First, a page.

Many of the world’s leading experts on shift work are converging on the Inland Northwest this week to present and discuss issues related to night shifts and non-standard working hours. Organized by the Washington State University Sleep and Performance Research Center on behalf of the Working Time Society, the 24th International Symposium on Shiftwork and Working Time—Shiftwork2019—will bring together scientists and practitioners focused on improving the health and safety of shift workers.

Night shifts and other non-traditional work schedules are increasingly common. It is estimated that up to a quarter of the workforce works non-standard hours. In today’s 24/7 society, shift work helps keep economies running around the clock and has been adopted by a wide range of industries, including transportation, manufacturing, energy production, health care, emergency response, and the military. While it provides organizations with continuity of operations and economic gain, shift work also comes with challenges related to the safety and health of workers and the general public.

“Those who work nights or other nonstandard shifts are at increased risk of a wide range of health conditions, including obesity, diabetes, heart disease, stroke, and cancer,” said Shiftwork2019 co-organizer Kimberly Honn, an assistant professor in the WSU Elson S. Floyd College of Medicine and a core faculty member of the university’s Sleep and Performance Research Center. “And shift workers’ schedules often put them out of sync with their bodies’ natural biological rhythms, which has the potential to reduce productivity and increase safety risks. This conference provides an opportunity for researchers and practitioners to meet so they can share the latest science and work collaboratively toward solutions to the most pressing issues.”

Shiftwork2019 brings together more than 190 participants from 19 countries for a weeklong program that includes more than 70 symposium and oral presentations and more than 100 poster presentations. In addition to presenting the latest research on shift worker alertness, safety, and health, they will also review recent developments in working time arrangements and policies and discuss fatigue risk management and health intervention solutions.

The conference includes a strong presence of researchers from the WSU Sleep and Performance Research Center, as well as scientists, postdoctoral researchers, and graduate students from universities and research institutions across the U.S. and Canada, Australia, United Kingdom, Sweden, Brazil, Denmark, and Germany, among other countries. First organized exactly 50 years ago, the conference has been in North America only once before.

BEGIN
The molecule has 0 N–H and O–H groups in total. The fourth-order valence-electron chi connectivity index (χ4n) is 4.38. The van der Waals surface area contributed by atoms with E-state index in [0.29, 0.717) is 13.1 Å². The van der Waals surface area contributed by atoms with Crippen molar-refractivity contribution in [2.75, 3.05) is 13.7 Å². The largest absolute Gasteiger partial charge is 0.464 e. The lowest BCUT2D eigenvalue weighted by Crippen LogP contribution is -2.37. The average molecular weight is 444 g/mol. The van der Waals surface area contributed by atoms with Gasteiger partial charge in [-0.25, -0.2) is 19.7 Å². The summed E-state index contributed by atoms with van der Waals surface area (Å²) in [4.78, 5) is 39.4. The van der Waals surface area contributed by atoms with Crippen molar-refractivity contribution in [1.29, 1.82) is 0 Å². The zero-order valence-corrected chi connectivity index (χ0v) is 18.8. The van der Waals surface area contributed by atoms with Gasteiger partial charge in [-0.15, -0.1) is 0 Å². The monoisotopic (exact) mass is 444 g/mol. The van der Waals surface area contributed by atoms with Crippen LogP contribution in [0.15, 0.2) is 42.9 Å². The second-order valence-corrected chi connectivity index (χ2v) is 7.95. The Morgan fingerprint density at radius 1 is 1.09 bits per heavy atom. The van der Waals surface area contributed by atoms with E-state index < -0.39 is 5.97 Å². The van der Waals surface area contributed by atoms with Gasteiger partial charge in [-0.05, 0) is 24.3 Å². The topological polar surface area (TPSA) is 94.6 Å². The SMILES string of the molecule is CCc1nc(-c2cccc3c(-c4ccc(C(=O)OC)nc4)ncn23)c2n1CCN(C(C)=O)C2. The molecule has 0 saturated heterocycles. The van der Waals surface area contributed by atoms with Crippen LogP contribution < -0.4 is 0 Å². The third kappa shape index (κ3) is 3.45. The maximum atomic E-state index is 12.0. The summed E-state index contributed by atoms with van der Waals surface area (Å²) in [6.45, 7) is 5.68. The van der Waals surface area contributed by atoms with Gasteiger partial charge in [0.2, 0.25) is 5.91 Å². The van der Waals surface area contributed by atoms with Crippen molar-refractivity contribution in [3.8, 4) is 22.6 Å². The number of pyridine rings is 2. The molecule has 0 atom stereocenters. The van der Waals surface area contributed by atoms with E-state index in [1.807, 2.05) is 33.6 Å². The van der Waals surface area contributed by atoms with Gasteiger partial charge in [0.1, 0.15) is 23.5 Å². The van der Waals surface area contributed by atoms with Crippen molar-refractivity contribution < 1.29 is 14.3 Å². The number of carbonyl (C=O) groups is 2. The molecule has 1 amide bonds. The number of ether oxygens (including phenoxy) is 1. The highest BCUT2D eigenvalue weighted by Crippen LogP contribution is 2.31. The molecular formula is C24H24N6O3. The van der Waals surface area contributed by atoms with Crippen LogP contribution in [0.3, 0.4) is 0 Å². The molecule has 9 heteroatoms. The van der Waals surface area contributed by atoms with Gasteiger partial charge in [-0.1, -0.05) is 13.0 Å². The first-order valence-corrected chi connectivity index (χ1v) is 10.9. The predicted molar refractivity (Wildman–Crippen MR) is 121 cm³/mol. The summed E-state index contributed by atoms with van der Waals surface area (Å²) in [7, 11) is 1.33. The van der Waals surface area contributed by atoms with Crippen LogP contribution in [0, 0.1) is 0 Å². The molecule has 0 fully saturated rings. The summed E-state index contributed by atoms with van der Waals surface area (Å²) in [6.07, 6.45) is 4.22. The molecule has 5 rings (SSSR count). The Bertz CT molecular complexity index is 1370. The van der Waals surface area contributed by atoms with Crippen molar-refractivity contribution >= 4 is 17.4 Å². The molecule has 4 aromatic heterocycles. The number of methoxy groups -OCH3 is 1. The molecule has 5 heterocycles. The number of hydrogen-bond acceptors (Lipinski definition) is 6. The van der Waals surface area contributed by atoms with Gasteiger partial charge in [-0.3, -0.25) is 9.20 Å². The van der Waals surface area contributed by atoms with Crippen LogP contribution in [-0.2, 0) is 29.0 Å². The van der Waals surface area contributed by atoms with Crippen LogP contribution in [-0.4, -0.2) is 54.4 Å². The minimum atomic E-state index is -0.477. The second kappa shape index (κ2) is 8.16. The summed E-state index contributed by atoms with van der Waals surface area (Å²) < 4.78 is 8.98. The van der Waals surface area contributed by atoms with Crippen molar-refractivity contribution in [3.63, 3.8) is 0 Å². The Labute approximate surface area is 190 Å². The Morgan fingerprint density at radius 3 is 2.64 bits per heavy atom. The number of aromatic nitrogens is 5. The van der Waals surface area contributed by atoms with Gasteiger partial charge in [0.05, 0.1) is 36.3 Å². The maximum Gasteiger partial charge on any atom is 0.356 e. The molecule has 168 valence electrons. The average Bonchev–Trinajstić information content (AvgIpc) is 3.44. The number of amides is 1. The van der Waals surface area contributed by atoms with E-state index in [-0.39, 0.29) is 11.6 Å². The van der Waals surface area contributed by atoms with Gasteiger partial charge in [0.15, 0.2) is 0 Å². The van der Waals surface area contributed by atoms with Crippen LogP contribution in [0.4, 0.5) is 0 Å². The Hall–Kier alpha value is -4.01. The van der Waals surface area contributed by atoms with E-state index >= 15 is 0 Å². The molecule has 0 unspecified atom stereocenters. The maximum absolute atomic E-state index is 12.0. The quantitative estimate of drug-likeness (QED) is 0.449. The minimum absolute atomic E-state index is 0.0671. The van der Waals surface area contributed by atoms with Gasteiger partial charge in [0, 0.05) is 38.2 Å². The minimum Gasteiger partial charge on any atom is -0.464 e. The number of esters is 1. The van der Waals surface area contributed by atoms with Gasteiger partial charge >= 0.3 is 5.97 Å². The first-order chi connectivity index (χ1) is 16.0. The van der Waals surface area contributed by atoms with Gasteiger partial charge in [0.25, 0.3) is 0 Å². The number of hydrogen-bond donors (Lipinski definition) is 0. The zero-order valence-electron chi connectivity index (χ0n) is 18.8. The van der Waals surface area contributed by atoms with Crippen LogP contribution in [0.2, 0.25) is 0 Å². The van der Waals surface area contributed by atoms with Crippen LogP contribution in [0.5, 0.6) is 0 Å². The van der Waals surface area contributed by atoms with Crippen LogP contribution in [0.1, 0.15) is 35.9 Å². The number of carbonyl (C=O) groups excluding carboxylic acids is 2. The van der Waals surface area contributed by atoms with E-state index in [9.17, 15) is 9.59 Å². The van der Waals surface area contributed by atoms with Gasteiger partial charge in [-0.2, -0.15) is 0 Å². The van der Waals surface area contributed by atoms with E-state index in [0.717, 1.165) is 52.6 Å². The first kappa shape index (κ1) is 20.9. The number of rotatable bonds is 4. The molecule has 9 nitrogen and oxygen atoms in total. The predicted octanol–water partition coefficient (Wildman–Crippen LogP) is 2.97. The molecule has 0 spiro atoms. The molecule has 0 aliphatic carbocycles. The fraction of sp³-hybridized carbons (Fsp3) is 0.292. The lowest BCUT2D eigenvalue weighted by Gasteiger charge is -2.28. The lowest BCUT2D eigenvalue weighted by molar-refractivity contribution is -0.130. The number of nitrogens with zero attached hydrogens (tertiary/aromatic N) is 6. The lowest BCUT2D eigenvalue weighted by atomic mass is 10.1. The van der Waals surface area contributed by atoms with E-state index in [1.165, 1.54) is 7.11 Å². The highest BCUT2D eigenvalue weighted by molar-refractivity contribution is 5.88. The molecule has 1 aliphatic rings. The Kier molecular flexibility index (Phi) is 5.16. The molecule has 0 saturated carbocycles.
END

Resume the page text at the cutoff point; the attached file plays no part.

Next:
“Having Shiftwork2019 in the region provides us with an opportunity to showcase WSU’s prominence in research on the effects of sleep and the biological clock on metabolism, health, cognitive performance, and behavior,” said co-organizer Hans Van Dongen, director of the WSU Sleep and Performance Research Center and a professor in the Elson S. Floyd College of Medicine. Van Dongen, who serves on the board of directors for the Working Time Society—the academic counter part of the Scientific Committee on Shiftwork and Working Time of the International Commission on Occupational Health—first took steps to bring the symposium to the area more than three years ago.

In addition to organizing the conference taking place in Coeur D’Alene, Idaho, Van Dongen and Honn are also hosting a preconference event—Fatigue Risk Management Industry Day—at the WSU Health Sciences Spokane campus. That event features several of the international experts attending the conference as they lead sessions that provide industry representatives with advice on reducing risks associated with fatigue in the workplace.

“For the WSU Sleep and Performance Research Center to be given the opportunity to host an international symposium of this magnitude is truly a testament to their outstanding reputation among peers across the globe,” said Daryll DeWald, vice president of health sciences and chancellor of WSU Health Sciences Spokane. “It helps to get our health sciences campus firmly planted on the world map and reinforces the university’s commitment to become one of the nation’s top 25 public research universities by 2030.”